|Year : 2013 | Volume
| Issue : 3 | Page : 374-380
Detection of micrometastasis in lymph nodes of oral squamous cell carcinoma: A comparative study
Eesha Thakare1, Madhuri Gawande2, Minal Chaudhary2, Mohil Seralathan2, Krishnamurthy Kannan3
1 Department of Oral Pathology and Microbiology, Dr. Hedgewar Dental College and Hospital, Hingoli, Maharashtra, India
2 Department of Oral Pathology and Microbiology, Sharad Pawar Dental College and Hospital, Sawangi, Wardha, Maharashtra, India
3 Environmental Health Division, National Environmental Engineering Research Institute, Nagpur, Maharashtra, India
|Date of Web Publication||17-Jan-2014|
Pushkar House, New Gupte Plots, Jatharpeth, Akola - 444 005, Maharashtra
Source of Support: None, Conflict of Interest: None
| Abstract|| |
Background: The annual mortality rate from head and neck squamous cell carcinoma (HNSCC) is over 11,000 worldwide. Squamous cell carcinoma of the head and neck (SCCHN) frequently metastasizes to the regional lymph nodes which are the first site of arrest of tumor cells that have invaded the peritumoral lymphatics, hence the strongest predictor of disease prognosis and outcome. Aim: The present study aims to compare the efficacy of frozen sections (cryosection), step-serial sectioning conventional H and E staining, immunohistochemistry (IHC) and RT-PCR analysis in detection of lymph node micrometastasis. Materials and Methods: A prospective series of 30 patients who were diagnosed with primary squamous cell carcinoma of the oral cavity and underwent surgical treatment including unilateral or bilateral selective neck dissection were considered for the study. Result: Metastatic carcinomatous cells were observed in H and E staining of frozen section in 18 lymph nodes (54%) and in 19 lymph nodes (57%) in step-serial sectioned H and E-stained sections of the 78 lymph nodes from 30 patients. Carcinomatous cells were immunolabeled with pancytokeratin in 18 lymphnodes (54%). CK19 mRNA was detected in 33 lymph nodes of 16 patients. RT-PCR gave positive signals for 24% and 23% of lymph nodes positive by histopathology and immunohistochemistry. Conclusion: Our study demonstrated that RT-PCR is far more sensitive in detection of micrometastasis than any other technique used in routine procedures and immunohistochemistry. Fifty-three percent patients with micrometastasis detected by RT-PCR had large T3/T4 tumors. Prognosis was poor for patients who were positive for micrometastasis detected only by RT-PCR, among which two patients died within a period of 6 months.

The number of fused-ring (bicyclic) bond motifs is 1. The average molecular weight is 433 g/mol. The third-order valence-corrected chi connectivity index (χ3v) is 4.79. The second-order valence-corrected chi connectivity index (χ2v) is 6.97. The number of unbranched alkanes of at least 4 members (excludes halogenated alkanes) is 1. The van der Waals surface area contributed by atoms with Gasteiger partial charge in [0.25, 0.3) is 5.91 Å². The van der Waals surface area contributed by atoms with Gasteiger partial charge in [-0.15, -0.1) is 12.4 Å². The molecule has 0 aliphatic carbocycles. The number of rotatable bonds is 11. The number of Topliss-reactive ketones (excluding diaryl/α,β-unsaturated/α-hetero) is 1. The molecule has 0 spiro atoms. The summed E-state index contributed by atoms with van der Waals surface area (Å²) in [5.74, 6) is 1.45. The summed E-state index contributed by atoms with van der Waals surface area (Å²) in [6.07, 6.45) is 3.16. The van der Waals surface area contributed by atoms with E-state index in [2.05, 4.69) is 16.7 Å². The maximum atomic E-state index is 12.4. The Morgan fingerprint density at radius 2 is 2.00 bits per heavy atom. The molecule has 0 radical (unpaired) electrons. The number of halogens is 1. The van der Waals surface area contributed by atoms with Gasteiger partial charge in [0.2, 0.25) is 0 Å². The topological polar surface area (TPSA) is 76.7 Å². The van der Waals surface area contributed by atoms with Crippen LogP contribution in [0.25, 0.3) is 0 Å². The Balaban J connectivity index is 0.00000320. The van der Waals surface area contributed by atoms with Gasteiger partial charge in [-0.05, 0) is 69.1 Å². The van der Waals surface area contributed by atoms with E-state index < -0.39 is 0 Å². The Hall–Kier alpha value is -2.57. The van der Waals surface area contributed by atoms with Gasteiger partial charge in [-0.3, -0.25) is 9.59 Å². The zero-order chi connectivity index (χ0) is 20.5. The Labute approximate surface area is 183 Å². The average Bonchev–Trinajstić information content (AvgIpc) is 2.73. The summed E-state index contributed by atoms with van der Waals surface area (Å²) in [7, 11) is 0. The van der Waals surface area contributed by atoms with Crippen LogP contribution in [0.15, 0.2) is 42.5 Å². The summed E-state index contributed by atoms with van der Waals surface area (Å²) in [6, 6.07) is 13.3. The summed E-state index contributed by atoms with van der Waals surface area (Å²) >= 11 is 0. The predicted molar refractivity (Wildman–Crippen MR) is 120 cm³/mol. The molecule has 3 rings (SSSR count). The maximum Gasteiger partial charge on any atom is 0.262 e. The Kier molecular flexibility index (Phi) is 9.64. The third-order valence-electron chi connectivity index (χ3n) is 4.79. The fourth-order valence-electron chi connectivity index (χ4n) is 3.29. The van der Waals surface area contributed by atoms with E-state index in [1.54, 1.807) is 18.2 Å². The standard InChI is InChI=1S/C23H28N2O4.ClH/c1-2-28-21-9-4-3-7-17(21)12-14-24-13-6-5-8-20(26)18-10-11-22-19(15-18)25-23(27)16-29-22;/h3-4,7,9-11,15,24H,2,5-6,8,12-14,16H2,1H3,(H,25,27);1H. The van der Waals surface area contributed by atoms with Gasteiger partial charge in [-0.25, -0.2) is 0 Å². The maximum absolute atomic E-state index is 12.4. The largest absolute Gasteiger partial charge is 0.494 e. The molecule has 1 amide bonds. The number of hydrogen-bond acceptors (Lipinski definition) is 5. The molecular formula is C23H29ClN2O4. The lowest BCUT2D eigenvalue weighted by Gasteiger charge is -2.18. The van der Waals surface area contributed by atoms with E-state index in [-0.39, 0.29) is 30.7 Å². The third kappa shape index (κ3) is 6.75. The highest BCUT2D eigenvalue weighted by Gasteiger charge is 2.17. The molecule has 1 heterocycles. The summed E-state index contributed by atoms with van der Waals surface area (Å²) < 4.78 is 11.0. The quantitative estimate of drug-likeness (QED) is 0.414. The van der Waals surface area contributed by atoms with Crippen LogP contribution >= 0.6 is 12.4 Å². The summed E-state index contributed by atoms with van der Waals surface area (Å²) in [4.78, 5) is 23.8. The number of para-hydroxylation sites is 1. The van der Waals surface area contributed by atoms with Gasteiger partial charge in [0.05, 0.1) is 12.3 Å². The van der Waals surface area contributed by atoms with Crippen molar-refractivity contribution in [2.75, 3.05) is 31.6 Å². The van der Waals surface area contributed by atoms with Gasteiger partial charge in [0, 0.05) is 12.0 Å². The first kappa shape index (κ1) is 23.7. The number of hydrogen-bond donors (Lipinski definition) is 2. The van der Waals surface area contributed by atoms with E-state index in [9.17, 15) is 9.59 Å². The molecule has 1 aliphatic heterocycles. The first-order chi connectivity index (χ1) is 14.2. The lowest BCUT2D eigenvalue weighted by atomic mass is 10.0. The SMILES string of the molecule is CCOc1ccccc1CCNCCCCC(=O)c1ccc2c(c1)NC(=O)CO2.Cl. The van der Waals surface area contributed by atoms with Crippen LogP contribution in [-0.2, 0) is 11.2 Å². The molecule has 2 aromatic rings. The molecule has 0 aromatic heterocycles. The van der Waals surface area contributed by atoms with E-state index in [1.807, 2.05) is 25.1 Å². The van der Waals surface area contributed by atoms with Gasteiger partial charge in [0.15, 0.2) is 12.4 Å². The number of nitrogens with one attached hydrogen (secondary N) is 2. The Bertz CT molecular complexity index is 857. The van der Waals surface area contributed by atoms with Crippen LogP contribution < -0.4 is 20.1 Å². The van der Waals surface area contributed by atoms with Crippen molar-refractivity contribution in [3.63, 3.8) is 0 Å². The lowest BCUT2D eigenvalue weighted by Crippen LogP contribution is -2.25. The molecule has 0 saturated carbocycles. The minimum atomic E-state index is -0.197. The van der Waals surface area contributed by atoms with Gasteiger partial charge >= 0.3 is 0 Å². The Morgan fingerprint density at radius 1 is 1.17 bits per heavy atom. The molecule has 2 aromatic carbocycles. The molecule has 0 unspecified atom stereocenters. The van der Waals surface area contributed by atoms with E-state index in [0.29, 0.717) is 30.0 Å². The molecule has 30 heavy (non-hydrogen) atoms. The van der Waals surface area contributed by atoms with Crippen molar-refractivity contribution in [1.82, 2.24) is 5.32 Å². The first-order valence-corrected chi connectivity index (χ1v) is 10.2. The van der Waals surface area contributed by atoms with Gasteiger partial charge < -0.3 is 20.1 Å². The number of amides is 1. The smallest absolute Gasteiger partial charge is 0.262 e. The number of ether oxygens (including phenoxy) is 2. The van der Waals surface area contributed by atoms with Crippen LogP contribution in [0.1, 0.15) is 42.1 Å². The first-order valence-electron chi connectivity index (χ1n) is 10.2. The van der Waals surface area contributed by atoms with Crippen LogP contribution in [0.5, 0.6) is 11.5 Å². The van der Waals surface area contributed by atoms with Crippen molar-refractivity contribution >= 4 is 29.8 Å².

Keywords: Cryosection, immunohistochemistry, lymph node, micrometastasis, oral squamous cell carcinoma, RT-PCR, step-serial sectioning
|How to cite this article:|
Thakare E, Gawande M, Chaudhary M, Seralathan M, Kannan K. Detection of micrometastasis in lymph nodes of oral squamous cell carcinoma: A comparative study. J Oral Maxillofac Pathol 2013;17:374-80
|How to cite this URL:|
Thakare E, Gawande M, Chaudhary M, Seralathan M, Kannan K. Detection of micrometastasis in lymph nodes of oral squamous cell carcinoma: A comparative study. J Oral Maxillofac Pathol [serial online] 2013 [cited 2021 Jul 29];17:374-80. Available from: https://www.jomfp.in/text.asp?2013/17/3/374/125202
| Introduction|| |